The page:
WASHINGTON (AP) -- The Democratic-controlled House Thursday passed a bill bolstering embryonic stem cell research that advocates say shows promise for numerous medical cures.
Scientists still say, however, that embryonic stem cells so far are backed by the most promising evidence that one day they might be used to grow replacements for damaged tissue, such as new insulin-producing cells for diabetics or new nerve connections to restore movement after spinal injury.
The legislation would lift Bush's 2001 ban on federal dollars spent on deriving new stem cells from fertilized embryos. Bush's veto of the bill last year was the first veto of his presidency.
Embryonic stem cells are able to morph into any of the more than 220 cell types that make up the human body. Bush on August 9, 2001, restricted government funding to research using only the embryonic stem cell lines then in existence, groups of stem cells kept alive and propagating in lab dishes.
But those 21 stem cell lines have many problems, and researchers say 300 newer lines, culled from fertility clinic leftovers otherwise destined to be thrown away, are considered better suited for implantation into sick Americans.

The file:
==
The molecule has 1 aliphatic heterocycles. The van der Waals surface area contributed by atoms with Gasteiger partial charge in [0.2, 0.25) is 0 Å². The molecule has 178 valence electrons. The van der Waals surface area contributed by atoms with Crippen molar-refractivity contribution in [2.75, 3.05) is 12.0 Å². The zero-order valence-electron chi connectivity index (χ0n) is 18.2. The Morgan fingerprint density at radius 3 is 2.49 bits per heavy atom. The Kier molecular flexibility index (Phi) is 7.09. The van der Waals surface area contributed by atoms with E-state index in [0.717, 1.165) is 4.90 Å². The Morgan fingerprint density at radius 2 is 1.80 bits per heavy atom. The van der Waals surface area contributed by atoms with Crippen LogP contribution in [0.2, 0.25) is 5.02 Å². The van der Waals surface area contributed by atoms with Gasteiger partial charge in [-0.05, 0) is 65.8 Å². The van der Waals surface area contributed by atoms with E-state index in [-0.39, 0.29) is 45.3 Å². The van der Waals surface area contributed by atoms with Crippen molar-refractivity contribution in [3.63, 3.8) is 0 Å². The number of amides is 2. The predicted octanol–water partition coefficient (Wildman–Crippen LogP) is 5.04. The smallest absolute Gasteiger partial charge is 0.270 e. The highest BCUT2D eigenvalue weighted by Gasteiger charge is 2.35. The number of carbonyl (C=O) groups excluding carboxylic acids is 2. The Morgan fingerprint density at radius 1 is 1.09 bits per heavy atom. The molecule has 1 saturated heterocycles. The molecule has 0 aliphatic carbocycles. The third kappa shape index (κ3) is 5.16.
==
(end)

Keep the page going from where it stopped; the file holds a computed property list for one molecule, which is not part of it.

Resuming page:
So, stem cells could save lives... lives of human beings who are already, you know, alive. Sounds like a great idea, right? Well, not to Mike Rogers. He voted NO on H.R. 3 today.
Mr. Rogers consistently gets perfect marks from the National Right to Life committee, which opposes embryonic stem cell research, so it's not a big shock that he would vote against such a bill.
Of course, Mike Rogers wasn't elected to congress to represent the National Right to Life committee, he was elected to represent voters in the 8th district.
National polls have consistently shown strong public support for stem cell research (as high as 74%), so it's a safe bet that there is similar support here in the 8th district. Once again, Mike Rogers has proved that he doesn't represent the values of his constituents.